Table 3: Relationship between homeostasis model assessment of insulin resistance and anthropometric parameters of diabetic patients and nondiabetic controls

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Table 4: Relationship between anthropometric parameters of type 2 diabetic patients and controls by sex

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  Discussion Top

This study observed a statistically significant difference in WHR between male type 2 diabetic patients and their matched controls. The study also observed a significant difference in the BMI and WC between female diabetic patients and their matched controls and the figures being higher in the diabetic group. These findings are consistent with the findings of several investigators that measurements of obesity (BMI, WC, and WHR) are associated with risk of developing type 2 DM.[2],[3],[4] The higher WHR observed in the male diabetic group, and the higher WC among diabetic female subjects corroborates the findings of Anjana et al. that abdominal fat has higher risk of developing type 2 diabetes than BMI.[21] This is based largely on the rationale that increased visceral adipose tissue is associated with a range of metabolic abnormalities, including decreased glucose tolerance, reduced insulin sensitivity, and abnormal lipid profiles, which are risk factors for type 2 diabetes and cardiovascular diseases (CVDs).[22]

In this study, BMI correlated positively with insulin resistance in the nondiabetic controls. This is similar to a cross-sectional and longitudinal study done in Swedish normoglycemic men by Skarfors et al.[23] They found that the incidence for developing type 2 diabetes was higher in those with the highest BMI than those with the lowest BMI after 10 years of follow-up. This is an established fact that obesity is a very strong risk factor for the development of type 2 DM.

This study also observed a negative correlation between insulin resistance and HC in the diabetic patients, indicating that the greater the HC, the lower the insulin resistance or the greater the insulin sensitivity. The WHR is a factor of WC and HC. While the WC measures the abdominal adiposity, the HC measures the peripheral adiposity which also takes into account the muscles and the bones of the buttocks and hips. Therefore, visceral obesity will not be appreciated well without determining HC. Cameron et al., in their study, the Influence of Hip Circumference on the Relationship between Abdominal Obesity and Mortality, concluded that the effect of central obesity on mortality risk is seriously underestimated without adjustment for HC.[24] They also suggested that not only WC but also HC may be important inclusions in CVD risk prediction models. The study is also similar to that of Snijder et al., who observed that HC, although directly correlated with WC (and BMI), is inversely associated with blood glucose, blood pressure, and lipids.[25] Snijder et al. reported that large hip and thigh circumferences are associated with a lower risk of type 2 diabetes, independently of BMI, age, and WC, whereas a larger WC is associated with a higher risk.[26] This could also be explained by the fact that the gluteofemoral subcutaneous adipose tissue acts as a metabolic sink entrapping excess free fatty acids.[27] Dowling et al. in their study suggest that an increase in the lipoprotein lipase activity in the gluteofemoral fat results in an increase in the catabolism of triglycerides and their storage in the adipose tissue which will reduce the concentration of circulating free fatty acids in the blood.[28] They also suggest that the gluteofemoral fat is less lipolytic releasing less free fatty acids in the circulation and therefore will have less effect in the causation of metabolic diseases compared to the visceral fat since free fatty acids interfere with intracellular insulin signaling and increase hepatic gluconeogenesis and hence insulin resistance.[29] Conway, in his study, found that greater HC is associated with increased insulin sensitivity with reduced insulin concentration in the plasma and hence reduction in the risk of type 2 DM.[30]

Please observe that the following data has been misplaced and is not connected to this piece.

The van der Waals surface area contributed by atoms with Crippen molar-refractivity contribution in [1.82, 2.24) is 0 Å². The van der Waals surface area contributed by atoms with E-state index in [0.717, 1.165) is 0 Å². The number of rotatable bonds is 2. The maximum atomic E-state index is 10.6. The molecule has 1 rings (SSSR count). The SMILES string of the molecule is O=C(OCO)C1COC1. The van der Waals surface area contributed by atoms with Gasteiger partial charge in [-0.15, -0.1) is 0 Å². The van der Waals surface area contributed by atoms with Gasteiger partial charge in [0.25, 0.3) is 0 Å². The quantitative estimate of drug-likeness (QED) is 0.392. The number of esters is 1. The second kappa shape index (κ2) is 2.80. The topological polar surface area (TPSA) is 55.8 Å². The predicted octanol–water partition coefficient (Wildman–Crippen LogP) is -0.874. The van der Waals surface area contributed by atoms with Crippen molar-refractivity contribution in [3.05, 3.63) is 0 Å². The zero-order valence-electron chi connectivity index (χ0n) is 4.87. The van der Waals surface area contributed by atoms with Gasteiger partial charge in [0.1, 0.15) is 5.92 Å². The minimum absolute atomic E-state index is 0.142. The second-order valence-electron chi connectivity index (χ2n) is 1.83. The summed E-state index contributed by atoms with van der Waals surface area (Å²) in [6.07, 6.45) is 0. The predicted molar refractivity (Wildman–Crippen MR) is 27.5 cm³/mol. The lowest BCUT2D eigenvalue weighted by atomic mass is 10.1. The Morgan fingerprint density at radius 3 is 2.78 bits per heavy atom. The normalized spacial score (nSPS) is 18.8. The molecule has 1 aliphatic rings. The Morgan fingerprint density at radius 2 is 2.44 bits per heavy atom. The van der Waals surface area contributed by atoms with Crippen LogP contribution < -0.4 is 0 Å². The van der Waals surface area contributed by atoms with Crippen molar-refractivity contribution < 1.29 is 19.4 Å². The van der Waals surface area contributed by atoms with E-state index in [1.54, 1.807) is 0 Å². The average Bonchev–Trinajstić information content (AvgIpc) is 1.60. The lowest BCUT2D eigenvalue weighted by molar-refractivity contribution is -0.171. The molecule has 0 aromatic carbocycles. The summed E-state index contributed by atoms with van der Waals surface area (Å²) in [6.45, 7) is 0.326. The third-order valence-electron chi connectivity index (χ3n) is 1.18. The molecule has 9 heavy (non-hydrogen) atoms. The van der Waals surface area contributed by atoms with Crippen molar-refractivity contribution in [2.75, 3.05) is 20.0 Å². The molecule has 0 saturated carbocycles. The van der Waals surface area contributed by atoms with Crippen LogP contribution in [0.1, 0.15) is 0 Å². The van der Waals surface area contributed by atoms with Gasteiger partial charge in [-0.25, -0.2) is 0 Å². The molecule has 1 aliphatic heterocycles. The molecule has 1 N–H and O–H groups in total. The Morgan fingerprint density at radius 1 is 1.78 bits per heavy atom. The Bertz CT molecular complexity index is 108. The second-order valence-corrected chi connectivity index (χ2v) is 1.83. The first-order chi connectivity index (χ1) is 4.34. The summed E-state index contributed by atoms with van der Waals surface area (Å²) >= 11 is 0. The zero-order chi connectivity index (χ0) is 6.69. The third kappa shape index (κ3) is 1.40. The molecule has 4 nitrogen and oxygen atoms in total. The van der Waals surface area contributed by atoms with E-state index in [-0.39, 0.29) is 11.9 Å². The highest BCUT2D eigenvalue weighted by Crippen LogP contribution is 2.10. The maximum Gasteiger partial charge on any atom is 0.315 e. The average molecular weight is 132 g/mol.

The sample size is small especially with respect to comparison between males and females because of sexual dimorphism in fat distribution and free fatty acid metabolism among black African population.

  Conclusion Top

This study found a higher WHR in male diabetic patients and higher BMI and WC in female diabetic patients. HC is the only parameter that correlated with insulin resistance in the type 2 diabetic patients.

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Conflicts of interest

There are no conflicts of interest.

  References Top

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  [Table 1], [Table 2], [Table 3], [Table 4]